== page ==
The Allied Professions

June 29, 2023

"closeup of hands stacked together"As jurisdiction upon jurisdiction considers authorizing allied legal professionals to provide limited legal advice alongside lawyers, the lawyers objecting are making strenuous exercise of their legendary argumentative skills. It will be the end of the profession. It is nothing short of a revolution, borderline heresy. The harm, oh such harm, that will come to unwitting consumers by these pretenders to legal competence. 

It goes something like that.

It is most surely not a revolution; it is much, much too slow for that. (Though Industrial Revolution II: Out of the Factory is coming to a profession near you in the form of ever-accelerating Artificial Intelligence). Allied legal professional programs are barely an evolution—the pace has been sub-tortoise. 

The demand from everyone other than attorneys that legal services be made affordable and available is coming through loud and clear.

From Lawyers to Nonlawyers to Allied Legal Professionals

Perspectives may vary, but for some, it would seem that the greatest beneficiaries of the legal system are lawyers—not people with a legal matter in need of resolution. At some point it would be helpful to acknowledge that if most attorneys don’t want anything to do with cases that are as high in volume and stress as they are low in monetary value (either as an amount in controversy or in compensation), they should cease to maintain sovereignty over them. While they might not attract much interest from attorneys, these are cases that mean everything to the ordinary people involved—custody cases, housing issues, debt matters—and there are millions of them. 

To the exasperation of the rest of us, why must lawyers be the rulers of a land they seldom visit? Whatever else happens in the legal biosphere—human nonlawyers or nonhuman lawyers—human lawyers are still poised to be coolly in control of their environs: 007, with a License to Bill.

Now to earn the heretical accusation: no one is saying this means the emperor has no clothes—it’s more a question of whether it should continue to be his empire only. The field of law can be represented by an inverted pyramid, its wide bottom teetering in the air, resting on a narrow point. That’s because 80% of those working in the legal profession are lawyers. A paltry 20% are other legal professionals. The world of healthcare, by contrast, is a many-tiered pyramid resting on an expansive base. Eighty percent of the positions below the top tier are filled by healthcare workers who are not doctors; in fact, they don’t have more than a bachelor’s degree. 

If lawyers would flip over their architecturally unsound structure by permitting an expansion of the profession, they’d find they still sit at the top, now cushioned with broad tiers of separation between them and the coarse ground. Conceivably, they stand to be elevated by permitting new tiers of legal professionals functioning somewhere below the pyramid’s penthouse. They could be at the head of legal teams, some portions of which have a heartbeat and some a battery, all of which work reasonable hours.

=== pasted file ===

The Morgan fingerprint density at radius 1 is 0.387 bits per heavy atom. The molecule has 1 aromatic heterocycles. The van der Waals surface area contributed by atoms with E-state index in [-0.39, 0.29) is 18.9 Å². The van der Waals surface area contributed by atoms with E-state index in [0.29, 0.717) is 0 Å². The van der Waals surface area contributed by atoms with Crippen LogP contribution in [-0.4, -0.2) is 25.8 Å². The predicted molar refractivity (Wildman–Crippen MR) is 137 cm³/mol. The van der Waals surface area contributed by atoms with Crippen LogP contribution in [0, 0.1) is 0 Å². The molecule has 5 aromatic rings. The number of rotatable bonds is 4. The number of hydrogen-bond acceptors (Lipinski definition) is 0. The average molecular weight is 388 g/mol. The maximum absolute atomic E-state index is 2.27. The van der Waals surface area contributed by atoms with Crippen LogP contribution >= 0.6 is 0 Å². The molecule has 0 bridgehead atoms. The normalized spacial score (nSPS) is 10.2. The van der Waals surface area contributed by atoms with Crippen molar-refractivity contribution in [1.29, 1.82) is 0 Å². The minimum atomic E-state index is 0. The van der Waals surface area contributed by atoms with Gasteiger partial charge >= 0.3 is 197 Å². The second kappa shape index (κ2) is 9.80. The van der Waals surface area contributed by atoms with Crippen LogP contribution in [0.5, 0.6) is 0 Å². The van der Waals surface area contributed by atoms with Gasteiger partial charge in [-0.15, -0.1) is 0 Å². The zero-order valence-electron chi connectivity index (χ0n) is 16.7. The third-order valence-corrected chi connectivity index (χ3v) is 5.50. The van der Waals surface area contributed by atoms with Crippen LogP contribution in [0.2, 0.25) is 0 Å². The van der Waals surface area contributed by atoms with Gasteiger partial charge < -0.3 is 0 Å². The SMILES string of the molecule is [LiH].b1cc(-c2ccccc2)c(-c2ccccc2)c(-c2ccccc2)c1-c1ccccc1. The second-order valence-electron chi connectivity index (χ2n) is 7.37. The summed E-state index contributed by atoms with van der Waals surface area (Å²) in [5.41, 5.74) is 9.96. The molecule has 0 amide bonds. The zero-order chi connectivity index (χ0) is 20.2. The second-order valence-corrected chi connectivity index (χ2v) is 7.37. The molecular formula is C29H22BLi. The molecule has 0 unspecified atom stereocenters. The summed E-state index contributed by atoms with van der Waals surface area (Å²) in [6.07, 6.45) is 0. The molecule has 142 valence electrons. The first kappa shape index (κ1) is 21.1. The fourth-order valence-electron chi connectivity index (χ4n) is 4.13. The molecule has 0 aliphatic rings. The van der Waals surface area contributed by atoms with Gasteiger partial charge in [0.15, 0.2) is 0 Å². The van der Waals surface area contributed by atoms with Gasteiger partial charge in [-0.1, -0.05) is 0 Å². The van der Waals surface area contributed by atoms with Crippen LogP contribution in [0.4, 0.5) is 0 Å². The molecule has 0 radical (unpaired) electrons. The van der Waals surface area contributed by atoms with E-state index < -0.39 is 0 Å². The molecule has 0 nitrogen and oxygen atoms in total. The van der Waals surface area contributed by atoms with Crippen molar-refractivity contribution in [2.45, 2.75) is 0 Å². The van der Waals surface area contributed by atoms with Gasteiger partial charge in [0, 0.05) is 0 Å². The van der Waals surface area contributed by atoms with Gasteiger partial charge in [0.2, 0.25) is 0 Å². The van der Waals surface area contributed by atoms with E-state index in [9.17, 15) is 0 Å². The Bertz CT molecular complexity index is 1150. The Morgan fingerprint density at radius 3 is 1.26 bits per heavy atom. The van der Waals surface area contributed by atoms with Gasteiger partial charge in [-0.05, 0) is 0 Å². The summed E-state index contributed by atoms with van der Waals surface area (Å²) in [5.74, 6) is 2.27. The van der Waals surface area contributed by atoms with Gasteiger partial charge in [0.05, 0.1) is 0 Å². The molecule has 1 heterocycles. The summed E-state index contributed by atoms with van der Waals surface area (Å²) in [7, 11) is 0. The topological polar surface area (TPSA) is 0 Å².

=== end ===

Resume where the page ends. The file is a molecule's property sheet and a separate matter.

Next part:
Is there enough work to go around for lawyers and other legal professionals, whom lawyers have graciously referred to for decades as “non-lawyers?” Oh, skads of it. But let us step to the side of the trail a moment. “Non-lawyer.” How flattering. Hey kids, what do you want to be when you grow up? “A nonlawyer!!”  Can we do no better than label people for what they are not? (And how lawyers missed the obvious “nottorney” is beyond me. So much catchier.)

But back to the volume of work issue, or rather, non-issue. There isn’t one. There are millions of people with legal issues who cannot afford to hire an attorney. Lawyers will continue to have clients who can afford to pay them, and other legal professionals will attract their own. Where there is overlap, and more of a competitive legal market, yes, the truth is the consumer stands to win. And the consumer has never been the winner in the entire length and breadth of the legal system.

The Medical Profession Already Won This Race

Lawyers are in good company—the world of medicine suffered some of the same skepticism decades ago, but they quickly conquered it and embraced new ways to better serve the public. The passage of the 1965 Medicare and Medicaid Act created a public benefit that improved healthcare outcomes for millions, but was poised to overwhelm the existing system, particularly for primary care physicians. New allied medical roles were developed, permitting educated and experienced professionals to fulfill day-to-day responsibilities without heavy physician oversight while having significant contact with patients.